Since Android Oreo (Go edition) is designed for truly low-cost phones, it features data management tools for both internal storage and mobile data. To help aid with limited storage, Android Go is nearly half the size of “stock” Android which means there’s more room for apps, especially if the phone only has 8GB of storage. Also, Go and Lite apps are 50 percent smaller in file size — some even need just 1MB to install. Moreover, the OS helps users save data by restricting background data access.

One thing to note about Android Oreo (Go edition) is that it has no promised updates, hence the specific Oreo label. Perhaps when Android P gets announced, we’ll then have Android P (Go edition).

Conclusion

Let’s be clear: Android Go is not necessarily a replacement for Android One.

Android One is a line of phones defined and managed by Google. Android Go is just software that can run on entry-level devices. Android Go stretches the original purpose of Android One by making sure that the Android OS can run even if your phone is very basic.

Android Go bridges the gap between feature phones and smartphones. Hopefully, if pricing is right, consumers in developing markets will just buy Android Go-powered phones instead of feature phones.

Illustrations by MJ Jucutan

SEE ALSO: What will Android P be called?

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Where did the 18:9 ratio come from?

And should you get an 18:9 phone?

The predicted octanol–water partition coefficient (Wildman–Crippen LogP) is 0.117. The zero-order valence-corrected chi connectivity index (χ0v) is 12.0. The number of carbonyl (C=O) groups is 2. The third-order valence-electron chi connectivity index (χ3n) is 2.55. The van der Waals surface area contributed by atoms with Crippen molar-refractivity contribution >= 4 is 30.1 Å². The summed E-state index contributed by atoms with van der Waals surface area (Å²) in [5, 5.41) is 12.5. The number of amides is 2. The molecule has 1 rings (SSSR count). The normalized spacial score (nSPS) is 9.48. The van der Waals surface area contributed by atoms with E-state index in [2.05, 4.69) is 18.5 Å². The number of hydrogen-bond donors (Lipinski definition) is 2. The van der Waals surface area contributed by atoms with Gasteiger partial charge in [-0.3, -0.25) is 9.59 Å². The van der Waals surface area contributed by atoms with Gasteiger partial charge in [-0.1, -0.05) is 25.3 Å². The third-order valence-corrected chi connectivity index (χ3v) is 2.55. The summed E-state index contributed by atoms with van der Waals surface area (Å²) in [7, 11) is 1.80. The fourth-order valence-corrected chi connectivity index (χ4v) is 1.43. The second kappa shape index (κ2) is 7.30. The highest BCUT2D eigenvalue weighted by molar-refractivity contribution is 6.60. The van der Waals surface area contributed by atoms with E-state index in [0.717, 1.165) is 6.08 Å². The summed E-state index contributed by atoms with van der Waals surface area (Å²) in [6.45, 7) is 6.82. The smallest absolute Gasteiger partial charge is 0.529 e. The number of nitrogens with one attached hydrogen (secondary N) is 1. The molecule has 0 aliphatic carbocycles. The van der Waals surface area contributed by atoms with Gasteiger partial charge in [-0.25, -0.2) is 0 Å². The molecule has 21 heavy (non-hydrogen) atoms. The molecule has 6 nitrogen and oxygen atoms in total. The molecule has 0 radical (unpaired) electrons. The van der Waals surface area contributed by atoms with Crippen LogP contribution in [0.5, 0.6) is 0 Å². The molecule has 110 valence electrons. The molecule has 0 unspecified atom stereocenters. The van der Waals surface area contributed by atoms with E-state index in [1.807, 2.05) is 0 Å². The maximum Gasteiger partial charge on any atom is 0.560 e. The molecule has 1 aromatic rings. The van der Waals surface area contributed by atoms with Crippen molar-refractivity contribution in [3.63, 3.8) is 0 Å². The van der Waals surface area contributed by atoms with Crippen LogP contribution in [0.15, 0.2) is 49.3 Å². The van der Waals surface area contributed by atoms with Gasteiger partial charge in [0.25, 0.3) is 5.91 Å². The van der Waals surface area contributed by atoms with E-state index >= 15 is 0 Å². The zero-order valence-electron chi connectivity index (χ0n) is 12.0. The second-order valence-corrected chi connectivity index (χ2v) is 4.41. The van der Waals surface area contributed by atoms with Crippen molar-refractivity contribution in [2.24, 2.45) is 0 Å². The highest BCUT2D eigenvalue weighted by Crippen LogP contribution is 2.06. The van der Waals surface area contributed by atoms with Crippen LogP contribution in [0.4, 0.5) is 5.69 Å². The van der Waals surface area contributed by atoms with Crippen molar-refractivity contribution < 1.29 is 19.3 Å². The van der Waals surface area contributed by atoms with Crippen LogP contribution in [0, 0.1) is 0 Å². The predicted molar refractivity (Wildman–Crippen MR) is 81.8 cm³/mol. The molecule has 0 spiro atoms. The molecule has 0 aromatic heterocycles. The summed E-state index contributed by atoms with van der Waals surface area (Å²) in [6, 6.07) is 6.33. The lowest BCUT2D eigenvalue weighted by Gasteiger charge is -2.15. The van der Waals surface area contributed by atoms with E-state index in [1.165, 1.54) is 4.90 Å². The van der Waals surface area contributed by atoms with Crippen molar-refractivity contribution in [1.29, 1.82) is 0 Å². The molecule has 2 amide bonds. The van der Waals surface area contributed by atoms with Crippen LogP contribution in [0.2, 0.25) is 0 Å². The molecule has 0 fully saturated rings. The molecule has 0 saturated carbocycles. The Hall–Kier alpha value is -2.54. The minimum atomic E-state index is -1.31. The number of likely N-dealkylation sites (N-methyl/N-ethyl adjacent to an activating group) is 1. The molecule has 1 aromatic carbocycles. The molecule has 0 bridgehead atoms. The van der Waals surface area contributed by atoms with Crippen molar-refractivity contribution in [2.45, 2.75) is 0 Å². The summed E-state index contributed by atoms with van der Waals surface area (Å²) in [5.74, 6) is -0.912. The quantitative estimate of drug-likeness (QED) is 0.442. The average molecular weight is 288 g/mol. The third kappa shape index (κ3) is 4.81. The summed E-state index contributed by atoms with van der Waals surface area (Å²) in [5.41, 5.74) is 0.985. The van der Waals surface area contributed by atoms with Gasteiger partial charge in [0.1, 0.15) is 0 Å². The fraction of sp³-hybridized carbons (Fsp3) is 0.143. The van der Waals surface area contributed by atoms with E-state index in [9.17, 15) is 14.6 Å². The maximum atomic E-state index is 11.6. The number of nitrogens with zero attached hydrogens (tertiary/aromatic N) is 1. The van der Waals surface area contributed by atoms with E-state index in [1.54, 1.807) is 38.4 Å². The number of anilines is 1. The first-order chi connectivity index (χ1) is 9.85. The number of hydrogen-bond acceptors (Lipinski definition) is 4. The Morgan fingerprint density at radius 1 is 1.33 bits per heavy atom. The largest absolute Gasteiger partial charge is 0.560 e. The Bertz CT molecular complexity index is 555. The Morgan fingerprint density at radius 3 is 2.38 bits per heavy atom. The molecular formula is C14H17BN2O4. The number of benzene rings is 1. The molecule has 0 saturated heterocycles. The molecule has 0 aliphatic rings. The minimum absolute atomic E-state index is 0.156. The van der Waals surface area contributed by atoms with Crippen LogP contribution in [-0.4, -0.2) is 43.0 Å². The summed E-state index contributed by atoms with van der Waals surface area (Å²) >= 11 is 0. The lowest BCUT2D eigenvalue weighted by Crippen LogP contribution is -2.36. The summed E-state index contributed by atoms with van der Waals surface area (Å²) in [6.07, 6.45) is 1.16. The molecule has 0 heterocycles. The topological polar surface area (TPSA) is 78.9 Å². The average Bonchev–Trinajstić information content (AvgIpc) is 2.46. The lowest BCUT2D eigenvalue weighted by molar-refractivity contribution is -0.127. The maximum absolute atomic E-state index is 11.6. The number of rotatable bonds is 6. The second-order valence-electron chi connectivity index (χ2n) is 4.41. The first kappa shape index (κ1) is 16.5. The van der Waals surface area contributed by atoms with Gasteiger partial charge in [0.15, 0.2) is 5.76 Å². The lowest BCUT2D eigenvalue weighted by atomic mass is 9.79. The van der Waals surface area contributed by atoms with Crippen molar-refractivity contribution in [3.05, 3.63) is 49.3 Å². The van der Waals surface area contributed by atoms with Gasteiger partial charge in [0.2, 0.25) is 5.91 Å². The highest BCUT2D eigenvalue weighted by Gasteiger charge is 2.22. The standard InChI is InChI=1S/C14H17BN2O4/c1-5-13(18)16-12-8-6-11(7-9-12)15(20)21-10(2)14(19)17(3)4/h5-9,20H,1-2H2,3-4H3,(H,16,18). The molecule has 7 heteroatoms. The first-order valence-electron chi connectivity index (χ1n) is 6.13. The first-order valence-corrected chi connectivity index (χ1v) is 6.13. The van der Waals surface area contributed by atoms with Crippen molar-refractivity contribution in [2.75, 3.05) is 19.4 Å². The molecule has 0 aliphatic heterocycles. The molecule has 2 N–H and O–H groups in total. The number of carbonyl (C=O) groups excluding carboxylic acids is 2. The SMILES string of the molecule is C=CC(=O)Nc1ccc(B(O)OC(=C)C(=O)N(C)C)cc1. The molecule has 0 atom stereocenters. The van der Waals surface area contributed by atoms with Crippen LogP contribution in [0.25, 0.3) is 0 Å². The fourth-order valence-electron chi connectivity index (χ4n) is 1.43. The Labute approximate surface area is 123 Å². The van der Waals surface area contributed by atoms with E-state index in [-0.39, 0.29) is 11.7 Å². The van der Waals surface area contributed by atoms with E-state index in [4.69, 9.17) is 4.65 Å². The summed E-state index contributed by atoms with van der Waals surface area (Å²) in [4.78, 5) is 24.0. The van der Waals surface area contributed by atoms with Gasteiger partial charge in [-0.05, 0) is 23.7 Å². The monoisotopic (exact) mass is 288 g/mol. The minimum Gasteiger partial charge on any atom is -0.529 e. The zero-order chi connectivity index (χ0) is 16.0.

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2018 will be the year of the notched, bezel-less display. Along with it comes a new number that not everyone knows what to make of yet — the 18:9 aspect ratio.

Smartphones are quickly adapting the new 18:9 standard. However, since the ratio is still in its relative infancy, you might have heard more about its smaller variant, 16:9. Since the invention of widescreen TVs, everyone took in 16:9 as the industry standard. With 18:9 just on the horizon, should we care that our phones are getting taller?

What is aspect ratio?

First, let’s define what an aspect ratio is. The two numbers describe how big a device’s screen or a piece of media is. Specifically, it compares how wide your screen is relative to its height. The larger number is its height, while the smaller is its width.

For example, the square photos on Instagram have an aspect ratio of 1:1. As it gets taller or wider, its corresponding number on the ratio increases. It can vary from the old 4:3 to the ubiquitous 16:9 to the new 18:9.

Where did it come from?